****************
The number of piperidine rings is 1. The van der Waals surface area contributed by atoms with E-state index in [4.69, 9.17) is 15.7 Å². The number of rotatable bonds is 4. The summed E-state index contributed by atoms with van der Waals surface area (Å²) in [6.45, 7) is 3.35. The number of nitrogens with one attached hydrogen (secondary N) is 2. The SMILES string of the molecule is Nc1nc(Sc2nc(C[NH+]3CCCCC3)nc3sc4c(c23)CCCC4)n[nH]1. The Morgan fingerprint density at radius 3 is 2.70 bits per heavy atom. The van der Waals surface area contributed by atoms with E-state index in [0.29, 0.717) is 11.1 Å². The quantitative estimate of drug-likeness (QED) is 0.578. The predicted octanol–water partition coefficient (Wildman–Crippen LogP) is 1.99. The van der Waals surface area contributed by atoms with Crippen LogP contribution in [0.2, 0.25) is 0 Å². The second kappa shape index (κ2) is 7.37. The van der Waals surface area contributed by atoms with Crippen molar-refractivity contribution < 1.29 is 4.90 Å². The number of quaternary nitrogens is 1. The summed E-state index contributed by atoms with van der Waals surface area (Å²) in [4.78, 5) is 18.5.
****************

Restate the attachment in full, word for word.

The number of piperidine rings is 1. The van der Waals surface area contributed by atoms with E-state index in [4.69, 9.17) is 15.7 Å². The number of rotatable bonds is 4. The summed E-state index contributed by atoms with van der Waals surface area (Å²) in [6.45, 7) is 3.35. The number of nitrogens with one attached hydrogen (secondary N) is 2. The SMILES string of the molecule is Nc1nc(Sc2nc(C[NH+]3CCCCC3)nc3sc4c(c23)CCCC4)n[nH]1. The Morgan fingerprint density at radius 3 is 2.70 bits per heavy atom. The van der Waals surface area contributed by atoms with E-state index in [0.29, 0.717) is 11.1 Å². The quantitative estimate of drug-likeness (QED) is 0.578. The predicted octanol–water partition coefficient (Wildman–Crippen LogP) is 1.99. The van der Waals surface area contributed by atoms with Crippen LogP contribution in [0.2, 0.25) is 0 Å². The second kappa shape index (κ2) is 7.37. The van der Waals surface area contributed by atoms with Crippen molar-refractivity contribution < 1.29 is 4.90 Å². The number of quaternary nitrogens is 1. The summed E-state index contributed by atoms with van der Waals surface area (Å²) in [4.78, 5) is 18.5.